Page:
I have been home for 3 weeks now and I haven’t written a single blog post in all this time. This is how bad it is. I never realised how much free time and inspiration I had whilst I was travelling. All my respect goes out to serious bloggers who blog regularly and somehow find time for it all.

Anyway. Where did I leave off? Ah, after our fiasco on Carretera Austral, we had to return to Chaitén, to see if we can get a ferry back to Puerto Montt, where someone could have a look at the bike and actually confirm if the trip is over or not.

We returned to Chaitén on a Friday evening and were slightly worried about finding a place to stay. Just before leaving hostel ‘Llanos’ that same morning, I noticed that they had put up a sign in window stating that they are not accepting guests. Maybe they just wanted a little time off for New Years, who knows. As we were standing in front of the hostel, we decided to try our luck, despite the sign still being there. The old lady opened the door and after our mumbled explanation that the bike is broken and we had to come back, she just shrugged and let us in, no questions asked. What a legend. We were the only guests in the hostel, of course. The next morning we went to ‘Naviera Austral’ offices to find out when the next ferry might be and turned out there was one on Monday at 1am. So we had two days to kill in Chaitén.

Luckily, just upon our return we met a guy named Igor, who was working at the local tourism office. He was super friendly and told us that he and his friends are regularly organizing trips to the nearby volcano Chaitén or other sights around the area. Igor runs a Facebook page – Rutapatagonia7, where they publish photos and stories from all the trips they organize and passionately promote eco tourism and Chaitén itself, trying to attract more tourism to the area. Don’t know what eco tourism means?

‘tourism directed towards exotic natural environments, intended to support conservation efforts and observe wildlife.’

As we were really stuck for ideas on how to entertain ourselves and neither of us had ever hiked a volcano, we eagerly agreed.

Early Sunday afternoon we arrived at the office to wait for two other participants – a father and son from Argentina. I was relieved that our group was so small, because one of the reasons I hate group excursions is that feeling of a terribly organised school trip where you are constantly tripping over someone elses feet and you have to stop and wait for people all the time.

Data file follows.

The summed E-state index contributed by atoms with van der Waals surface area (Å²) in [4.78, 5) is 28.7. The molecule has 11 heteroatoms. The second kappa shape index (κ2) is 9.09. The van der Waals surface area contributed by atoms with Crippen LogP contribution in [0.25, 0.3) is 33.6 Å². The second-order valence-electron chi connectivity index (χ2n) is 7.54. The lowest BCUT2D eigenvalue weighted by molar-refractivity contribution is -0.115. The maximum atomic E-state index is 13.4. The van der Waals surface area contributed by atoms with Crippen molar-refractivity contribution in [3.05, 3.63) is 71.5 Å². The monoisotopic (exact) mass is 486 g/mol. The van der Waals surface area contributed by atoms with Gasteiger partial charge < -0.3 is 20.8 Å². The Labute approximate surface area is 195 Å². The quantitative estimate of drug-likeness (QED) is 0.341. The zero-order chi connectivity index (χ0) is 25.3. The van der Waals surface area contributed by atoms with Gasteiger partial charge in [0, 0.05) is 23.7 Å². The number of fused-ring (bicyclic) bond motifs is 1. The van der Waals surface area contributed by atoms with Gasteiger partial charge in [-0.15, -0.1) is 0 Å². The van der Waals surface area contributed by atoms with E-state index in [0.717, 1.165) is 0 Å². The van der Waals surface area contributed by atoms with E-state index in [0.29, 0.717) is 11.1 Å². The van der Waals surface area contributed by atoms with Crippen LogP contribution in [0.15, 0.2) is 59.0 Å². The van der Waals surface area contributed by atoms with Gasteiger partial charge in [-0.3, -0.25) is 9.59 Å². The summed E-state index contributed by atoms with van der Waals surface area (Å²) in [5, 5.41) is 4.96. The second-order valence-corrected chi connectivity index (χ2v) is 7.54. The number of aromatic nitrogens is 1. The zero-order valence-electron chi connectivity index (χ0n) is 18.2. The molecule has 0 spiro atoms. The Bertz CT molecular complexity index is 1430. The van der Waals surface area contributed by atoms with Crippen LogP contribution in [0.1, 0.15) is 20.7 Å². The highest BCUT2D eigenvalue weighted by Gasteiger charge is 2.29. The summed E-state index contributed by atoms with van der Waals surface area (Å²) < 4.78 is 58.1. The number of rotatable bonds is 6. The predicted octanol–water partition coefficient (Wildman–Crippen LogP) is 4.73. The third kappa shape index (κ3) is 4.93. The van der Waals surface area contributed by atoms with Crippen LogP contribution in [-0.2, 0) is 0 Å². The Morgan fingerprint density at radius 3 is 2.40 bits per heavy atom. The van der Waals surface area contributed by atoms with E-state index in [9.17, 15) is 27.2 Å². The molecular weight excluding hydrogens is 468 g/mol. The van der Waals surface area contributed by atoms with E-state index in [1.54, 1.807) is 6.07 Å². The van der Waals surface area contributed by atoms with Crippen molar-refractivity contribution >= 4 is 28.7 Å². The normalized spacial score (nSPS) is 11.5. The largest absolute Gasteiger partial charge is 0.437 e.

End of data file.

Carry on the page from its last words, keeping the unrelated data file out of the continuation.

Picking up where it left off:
I was mildly surprised when I saw Igor with a massive rucksack filled to the brim – it turned out he is carrying lots of water, snacks, even flasks of tea and coffee. I already liked this guy.


Our little group just before hiking up

The trip started with a little safety talk, covering sun protection, water and few general rules, then jumping in a van and driving for about 20 minutes outside of the town. From the car park, there was a 5 – 10 minute walk across a vast area where, even after all the years since the eruption of the volcano, the damage is visible and still will be for many years to come.


Naked tree trunks – remains after the eruption in 2008

After crossing a small mountain stream, the actual ascent can begin. Most of the hike up consists of large steps formed out of the fallen tree trunks – these were formed after the eruption as, unsurprisingly, this disaster attracted many people to the area. The whole hike up took maybe slightly more than an our, but, although, not too steep, it was tiring and we had to stop many times for water breaks. Igor was an extremely good guide, chatting with us all the way up, telling us about the flora and fauna around us, answering tons of questions and just encouraging us whenever we were feeling tired. There were plenty of great views on the way up and all of us were frequently snapping away.


Our amazing guide Igor keeping hydrated

The hardest part of the climb is last 300m or so, where it becomes increasingly steep, there are no steps, just slippery sands and not much to hold on to. I was dreading coming down there.


It is very hard to portray in a photo how steep it was in life

After conquering the steep hike, we finally arrived at our destination. And there I realised that we are not actually hiking to the uttermost top of the volcano. Firstly, because it would take ages and, secondly, because it would be dangerous – it is still furiously smoking up to this day.


Hey, good lookin’, what’s cookin’?


There is lots of obsidian scattered around the area. Obsidian is naturally occurring volcanic glass, produced when expelled lava cools down

Despite my initial disappointment, we could still see remains of lava around us and there was a great sense of satisfaction having conquered the exhausting hike, plus we had heard many great stories from Igor. But the best was yet to come – Igor left us to play around with photos and exploring, whilst he went off to set up a little lunch spread. As part of promoting local tourism, he makes sure, he brings up some local food for everyone to try – like cheese and some boiled eggs (certainly free range!), he even toasted some bread over a little camping gas cooker! How brilliant is this guy?


Setting up or delicious feast

We spent about an hour just munching on our food, chatting, enjoying the rest and the surroundings. Then it was time to go back. Despite all my fears, I managed the steep slope down fairly well, with only few occasional slips.

The guided hike up cost us 25 000 CLP each if I remember correctly. If it might have seen a bit of a high price initially, after the experience, I feel completely differently. The hike, the stories, the food and the whole experience was worth the price and more.

If you ever find yourself in Chaitén, make sure you find Igor and his friends. You will never regret it, because he will take you on an adventure.

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